This article proposes a legal framework to analyze the "high crime area" concept in Fourth Amendment reasonable suspicion challenges.Under existing Supreme Court precedent, reviewing courts are allowed to consider that an area is a "high crime area" as a factor to evaluate the reasonableness of a Fourth Amendment stop. See Illinois v. Wardlow, 528 U.S. 119 (2000). However, the Supreme Court has never defined a "high crime area" and lower courts have not reached consensus on a definition. There is no agreement on what a "high-crime area" is, whether it has geographic boundaries, whether it changes over time, whether it …


From Debtors’ Prisons To Prisoner Debtors: Credit Counseling For The Incarcerated, Laura B. Bartell Jan 2008

From Debtors’ Prisons To Prisoner Debtors: Credit Counseling For The Incarcerated, Laura B. Bartell

Law Faculty Research Publications

No abstract provided.


Alternatives For Youth’S Advocacy Program:Reducing Minority Youth Incarceration Placements In Cleveland, Ohio, Christopher A. Mallett, Linda Julian Jan 2008

Alternatives For Youth’S Advocacy Program:Reducing Minority Youth Incarceration Placements In Cleveland, Ohio, Christopher A. Mallett, Linda Julian

Social Work Faculty Publications

Detaining and incarcerating juvenile delinquents is ineffective and costly juvenile justice policy. These placements, indicative of the “tough on crime” approach, become problematic for many of these youths who do not have the advantage of legal counsel because they waive this right. In addition, a majority of these youths have a mental health or special education disability that does not get addressed in correctional facilities. Alternatives for Youth's Advocacy Program (AFY) in Cleveland, Ohio (Cuyahoga County) is addressing these issues using a holistic approach that includes the provision of civil legal representation to assist youths in accessing disability services and …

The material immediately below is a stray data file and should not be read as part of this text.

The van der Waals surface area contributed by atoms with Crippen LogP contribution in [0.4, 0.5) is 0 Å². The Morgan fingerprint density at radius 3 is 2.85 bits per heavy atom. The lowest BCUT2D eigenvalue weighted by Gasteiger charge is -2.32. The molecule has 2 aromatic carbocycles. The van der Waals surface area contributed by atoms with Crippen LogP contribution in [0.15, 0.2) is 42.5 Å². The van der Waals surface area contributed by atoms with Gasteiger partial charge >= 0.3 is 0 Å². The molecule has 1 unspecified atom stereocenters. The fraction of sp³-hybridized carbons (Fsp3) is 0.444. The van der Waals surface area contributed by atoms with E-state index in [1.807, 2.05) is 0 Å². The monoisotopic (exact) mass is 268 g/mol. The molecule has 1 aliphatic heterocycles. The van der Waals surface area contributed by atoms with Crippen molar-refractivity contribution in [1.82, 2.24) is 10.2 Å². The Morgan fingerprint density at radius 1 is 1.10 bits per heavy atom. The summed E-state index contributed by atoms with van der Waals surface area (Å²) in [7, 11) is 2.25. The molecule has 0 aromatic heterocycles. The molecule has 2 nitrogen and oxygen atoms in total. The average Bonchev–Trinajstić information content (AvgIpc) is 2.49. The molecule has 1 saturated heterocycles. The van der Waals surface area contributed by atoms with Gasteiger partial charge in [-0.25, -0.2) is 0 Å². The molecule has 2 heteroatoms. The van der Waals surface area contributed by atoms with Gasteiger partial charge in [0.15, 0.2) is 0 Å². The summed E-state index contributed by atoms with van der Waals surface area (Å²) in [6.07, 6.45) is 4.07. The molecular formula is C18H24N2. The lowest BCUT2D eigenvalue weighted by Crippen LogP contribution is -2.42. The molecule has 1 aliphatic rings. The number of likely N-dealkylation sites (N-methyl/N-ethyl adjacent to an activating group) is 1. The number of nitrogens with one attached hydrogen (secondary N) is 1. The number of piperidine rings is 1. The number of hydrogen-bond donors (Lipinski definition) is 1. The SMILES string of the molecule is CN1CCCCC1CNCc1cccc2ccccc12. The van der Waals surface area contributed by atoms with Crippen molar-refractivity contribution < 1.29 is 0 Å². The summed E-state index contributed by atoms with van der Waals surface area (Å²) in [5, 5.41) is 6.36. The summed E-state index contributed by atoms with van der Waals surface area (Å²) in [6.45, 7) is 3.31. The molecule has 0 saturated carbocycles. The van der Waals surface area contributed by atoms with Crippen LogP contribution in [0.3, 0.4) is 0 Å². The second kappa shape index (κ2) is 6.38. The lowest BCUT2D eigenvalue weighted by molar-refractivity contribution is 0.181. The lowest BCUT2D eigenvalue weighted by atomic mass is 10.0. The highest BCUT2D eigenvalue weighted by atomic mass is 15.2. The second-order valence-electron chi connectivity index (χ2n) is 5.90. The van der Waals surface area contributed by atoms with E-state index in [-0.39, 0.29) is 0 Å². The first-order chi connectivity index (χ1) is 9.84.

Reforming, Reclaiming Or Reframing Womanhood: Reflections On Advocacy For Women In Custody, Brenda V. Smith Jan 2008

Reforming, Reclaiming Or Reframing Womanhood: Reflections On Advocacy For Women In Custody, Brenda V. Smith

Articles in Law Reviews & Other Academic Journals

I was asked to present one of the keynote addresses for this important symposium, Behind Bars: The Impact of Incarceration on Women and Their Families, sponsored by the Women's Rights Law Reporter at Rutgers University School of Law in Newark. I am happy to write the introductory essay for this meaningful publication which arose from that symposium. This is a particularly hospitable and appropriate environment for this publication given Rutgers University's important place in feminist scholarship and discourse - both in its graduate and undergraduate programs and in its publication arm - Rutgers University Press. Historically,the Women's Rights Law Reporter …


The Violence Against Women Act: Denying Needed Resources Based On Criminal History, Jaime M. Yarussi Jan 2008

The Violence Against Women Act: Denying Needed Resources Based On Criminal History, Jaime M. Yarussi